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Thread: Spur Gear / Gear Rack

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    Default Spur Gear / Gear Rack

    I'm going to put together a CNC plasma soon using 80/20 parts and I was wondering if anyone has used a spur gear/rack setup to create movment? If so is the accuracy anywhere close to the accuracy of a lead screw? I don't need perfect accuracy but it needs to be close enough.

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    Registered massajamesb's Avatar
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    I feel the accuracy of a lead screw, depending on pitch, is superior to rack and spur gear,IMO. The thing is, the accuracy obtainable by rack and spur gear is greater than the accuracy of the plasma itself.
    I started out with roller chain and sprocket, and decided to go spur gear later on. I am quite happy with the accuracy I get, whether I am using oxyfuel or plasma.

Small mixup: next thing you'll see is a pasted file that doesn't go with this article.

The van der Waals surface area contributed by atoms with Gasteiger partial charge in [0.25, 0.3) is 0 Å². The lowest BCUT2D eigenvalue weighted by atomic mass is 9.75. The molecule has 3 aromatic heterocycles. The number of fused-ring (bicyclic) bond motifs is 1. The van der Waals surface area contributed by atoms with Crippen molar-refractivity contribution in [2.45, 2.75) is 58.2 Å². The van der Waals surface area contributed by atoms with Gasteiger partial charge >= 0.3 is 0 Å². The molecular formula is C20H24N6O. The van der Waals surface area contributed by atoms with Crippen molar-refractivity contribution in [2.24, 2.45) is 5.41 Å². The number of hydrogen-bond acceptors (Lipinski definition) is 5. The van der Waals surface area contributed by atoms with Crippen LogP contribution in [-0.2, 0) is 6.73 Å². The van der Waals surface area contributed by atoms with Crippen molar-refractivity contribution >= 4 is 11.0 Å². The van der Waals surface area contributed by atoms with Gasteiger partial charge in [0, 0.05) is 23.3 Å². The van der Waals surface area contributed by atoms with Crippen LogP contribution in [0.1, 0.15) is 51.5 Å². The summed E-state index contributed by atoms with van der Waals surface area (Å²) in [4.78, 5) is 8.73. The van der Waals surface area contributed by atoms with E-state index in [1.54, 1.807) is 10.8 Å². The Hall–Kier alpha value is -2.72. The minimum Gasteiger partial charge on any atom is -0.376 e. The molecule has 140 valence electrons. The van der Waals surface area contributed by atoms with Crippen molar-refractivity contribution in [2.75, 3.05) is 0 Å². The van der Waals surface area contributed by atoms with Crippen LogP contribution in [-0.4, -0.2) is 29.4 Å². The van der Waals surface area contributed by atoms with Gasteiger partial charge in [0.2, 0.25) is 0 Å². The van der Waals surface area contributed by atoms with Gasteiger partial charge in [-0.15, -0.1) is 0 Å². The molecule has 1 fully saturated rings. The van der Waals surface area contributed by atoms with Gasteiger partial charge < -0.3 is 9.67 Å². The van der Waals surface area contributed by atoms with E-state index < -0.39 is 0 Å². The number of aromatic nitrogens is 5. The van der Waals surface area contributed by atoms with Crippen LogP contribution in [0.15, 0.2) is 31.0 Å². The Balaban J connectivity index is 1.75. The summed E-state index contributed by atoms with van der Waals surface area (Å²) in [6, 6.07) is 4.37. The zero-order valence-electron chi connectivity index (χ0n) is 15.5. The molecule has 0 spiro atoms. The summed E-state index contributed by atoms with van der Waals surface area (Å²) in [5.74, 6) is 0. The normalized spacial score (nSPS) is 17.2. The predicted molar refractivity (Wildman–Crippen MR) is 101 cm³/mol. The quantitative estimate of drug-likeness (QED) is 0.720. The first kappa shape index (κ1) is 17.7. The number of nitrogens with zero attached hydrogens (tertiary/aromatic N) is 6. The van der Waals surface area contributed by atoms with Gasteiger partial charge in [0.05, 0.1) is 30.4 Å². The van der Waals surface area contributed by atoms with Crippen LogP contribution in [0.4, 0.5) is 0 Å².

I am using 20 pitch, 20 degree pressure angle.
    Another side of it, is that you will get faster speeds with spur gear and rack, over most lead screws. You should gear down the motors to obtain your torque, whether with gearboxes or timing belts, etc. and then drive your spur gear from there.
    Plasma needs a moderate amount of torque and fairly high (200-350 IPM) speeds, at least for thinner materials. IMO, leadscrews wouldn't work to well at those speeds.

    (Note: The opinions expressed in this post are my own and are not necessarily those of CNCzone and its management)

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    Ahh gearing down the motors. That always confused me because I could never find a correct answer on how to calculate the ratios based on the pulley sizes.